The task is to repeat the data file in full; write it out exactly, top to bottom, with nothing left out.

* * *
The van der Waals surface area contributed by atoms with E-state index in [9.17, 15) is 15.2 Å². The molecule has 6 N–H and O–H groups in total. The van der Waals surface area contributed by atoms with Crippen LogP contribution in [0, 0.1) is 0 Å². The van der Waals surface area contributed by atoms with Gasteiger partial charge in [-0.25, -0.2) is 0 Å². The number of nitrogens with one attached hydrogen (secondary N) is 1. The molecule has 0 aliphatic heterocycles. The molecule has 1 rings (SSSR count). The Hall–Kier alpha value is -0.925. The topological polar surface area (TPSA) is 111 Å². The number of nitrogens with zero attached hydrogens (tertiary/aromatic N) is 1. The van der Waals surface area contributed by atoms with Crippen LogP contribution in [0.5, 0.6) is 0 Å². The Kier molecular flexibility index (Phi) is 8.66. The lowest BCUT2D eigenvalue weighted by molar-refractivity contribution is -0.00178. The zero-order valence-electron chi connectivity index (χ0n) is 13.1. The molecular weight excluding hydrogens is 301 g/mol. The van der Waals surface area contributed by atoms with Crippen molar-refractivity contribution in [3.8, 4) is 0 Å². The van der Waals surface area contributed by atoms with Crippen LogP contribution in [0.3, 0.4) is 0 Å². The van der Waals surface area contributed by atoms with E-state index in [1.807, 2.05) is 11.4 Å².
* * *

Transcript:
The van der Waals surface area contributed by atoms with E-state index in [9.17, 15) is 15.2 Å². The molecule has 6 N–H and O–H groups in total. The van der Waals surface area contributed by atoms with Crippen LogP contribution in [0, 0.1) is 0 Å². The van der Waals surface area contributed by atoms with Gasteiger partial charge in [-0.25, -0.2) is 0 Å². The number of nitrogens with one attached hydrogen (secondary N) is 1. The molecule has 0 aliphatic heterocycles. The molecule has 1 rings (SSSR count). The Hall–Kier alpha value is -0.925. The topological polar surface area (TPSA) is 111 Å². The number of nitrogens with zero attached hydrogens (tertiary/aromatic N) is 1. The van der Waals surface area contributed by atoms with Crippen LogP contribution in [0.5, 0.6) is 0 Å². The Kier molecular flexibility index (Phi) is 8.66. The lowest BCUT2D eigenvalue weighted by molar-refractivity contribution is -0.00178. The zero-order valence-electron chi connectivity index (χ0n) is 13.1. The molecular weight excluding hydrogens is 301 g/mol. The van der Waals surface area contributed by atoms with Crippen molar-refractivity contribution in [3.8, 4) is 0 Å². The van der Waals surface area contributed by atoms with Crippen LogP contribution in [0.3, 0.4) is 0 Å². The van der Waals surface area contributed by atoms with E-state index in [1.807, 2.05) is 11.4 Å².